Lee’s integration into the band’s permanent line-up was slow, as Au Yeung – a soloist at that point – was experimenting with different line-ups of musicians, and was increasingly influenced by the atmospheric sounds of British trip-hop acts such as Massive Attack and Portishead. “The other members left to join another electronic group, so I went my own way and kept Minimal going,” he explains. “I was solo for about three years and made a lot of music friends, including Veronica. Then Minimal became just the two of us.”

Though their creative approaches were very different, the pair clicked and found the other easy to work with. “She’s very productive,” Au Yeung says of Lee. “I always have lots of plans in my mind but need to push harder to make things happen.”

“He’s a thinker and I’m a doer,” Lee says. “I grew up listening to Canto-pop and classical music, but Arion [Au Yeung] introduced me to trip-hop bands like Massive Attack and the new romantic stuff from the ’80s. He didn’t have musical training – he just listened and played by ear. I admire that.”

With no kings or queens, can Canto-pop find its star again?

In the mid-90s, the pair began writing for mainstream artists, including Canto-pop singer Anthony Wong Yiu-ming, one half of fellow local synth-pop pioneers Tat Ming Pair.

“I think most of our audience will remember Minimal as the duo from the ’90s when we got lots of exposure and composed for mainstream singers. It was our golden age,” Au Yeung remembers. The band played more gigs, landed their own radio show at Commercial Radio Hong Kong (CRHK) and planned to release an album.

Some of Lee’s happiest memories are from this period. “I’ll never forget the nights we spent in Arion’s [Au Yeung] home making music,” Lee says. “We’d sit from midnight until the day broke. Then I’d rush back to the studio and continue my work. I’d sleep under the console where it was warm.”

The mainstream keeps making boring, repetitive music that all sounds the same. People are bored of Hong Kong music and want something new and exciting.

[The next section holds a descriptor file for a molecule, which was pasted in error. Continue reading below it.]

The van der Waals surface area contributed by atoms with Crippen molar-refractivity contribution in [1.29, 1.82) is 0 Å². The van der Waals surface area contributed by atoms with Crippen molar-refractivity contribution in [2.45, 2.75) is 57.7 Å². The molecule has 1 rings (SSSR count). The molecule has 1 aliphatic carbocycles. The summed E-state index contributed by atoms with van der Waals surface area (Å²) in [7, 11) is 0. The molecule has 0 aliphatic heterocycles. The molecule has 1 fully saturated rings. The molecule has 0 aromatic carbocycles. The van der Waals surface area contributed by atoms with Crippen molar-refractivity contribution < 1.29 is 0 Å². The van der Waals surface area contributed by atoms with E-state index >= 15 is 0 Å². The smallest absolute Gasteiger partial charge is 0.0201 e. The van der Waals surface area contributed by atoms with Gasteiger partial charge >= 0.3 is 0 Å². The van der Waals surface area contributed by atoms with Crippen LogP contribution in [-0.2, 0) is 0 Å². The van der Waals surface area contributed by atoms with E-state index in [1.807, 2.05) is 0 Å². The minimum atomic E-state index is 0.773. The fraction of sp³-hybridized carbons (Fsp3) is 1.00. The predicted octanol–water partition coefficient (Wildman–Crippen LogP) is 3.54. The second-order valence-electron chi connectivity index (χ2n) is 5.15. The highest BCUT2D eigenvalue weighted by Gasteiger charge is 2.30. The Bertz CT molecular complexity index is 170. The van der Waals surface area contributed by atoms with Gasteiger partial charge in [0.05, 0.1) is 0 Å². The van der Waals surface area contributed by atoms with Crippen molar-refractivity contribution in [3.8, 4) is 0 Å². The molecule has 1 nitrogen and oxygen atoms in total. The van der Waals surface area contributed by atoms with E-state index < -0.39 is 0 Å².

Arion Au Yeung

However, she was gaining a reputation as one of the city’s best studio engineers, and was inundated with work as a backing musician, arranger and producer, leaving Au Yeung to host the show on his own. “It was around that time we started drifting,” she says.

The two carried on composing for pop artists and developing their separate careers. As a result, the album never materialised. Aside from a one-off concert for Greenpeace East Asia in 2007, Minimal’s last performance was in 1998.

Almost 20 years later and Au Yeung and Lee, both aged 50, are getting ready to face an audience again, side by side. There’ll be nerves, especially for Au Yeung who is prone to stage fright, but Lee is looking forward to seeing how Minimal are received by a modern crowd. “These days we’ve improved, technically. The music is more sophisticated and more dynamic,” she says.

Arion Au Yeung and Veronica Lee have confirmed that Minimal are officially back in action. Photo: Jonathan Wong

They’ll perform new song M30 alongside rearrangements of old material originally composed using analogue synthesisers. “They [the tracks] have new moods and sound different from the original versions,” Au Yeung says. “I’ve learned that less is more when it comes to making electronic music. In the past, I always wanted lots of layers. It’s been a big change for me.”

Three decades in the music industry has left Au Yeung jaded by the lack of creativity he sees in current pop. “The mainstream keeps making boring, repetitive music that all sounds the same. People are bored of Hong Kong music and want something new and exciting,” he says.

Wow and Flutter wants to be more than just another summer music event for Hong Kong

Events such as Wow and Flutter offer bands a stage to perform on in a city with a declining number of live spaces. Next weekend, the group will share the bill with several bands they believe represents the best hope for the city’s home-grown scene, including GDJYB, Chochukmo and Teenage Riot.

After Wow and Flutter, the group plan to finally release that long-overdue album and may play more shows. So, are they properly back then? Au Yeung looks at Lee, who responds with an earnest, “Yes.” He grins. “Okay then, Minimal are back to life,” Au Yeung responds.

Wow and Flutter Weekend, Aug 11-13, West Kowloon Cultural District, HK$450 (adult single-day pass), HK$900 (adult weekend pass), HK$350 (student single-day pass), HK$800 (student weekend pass)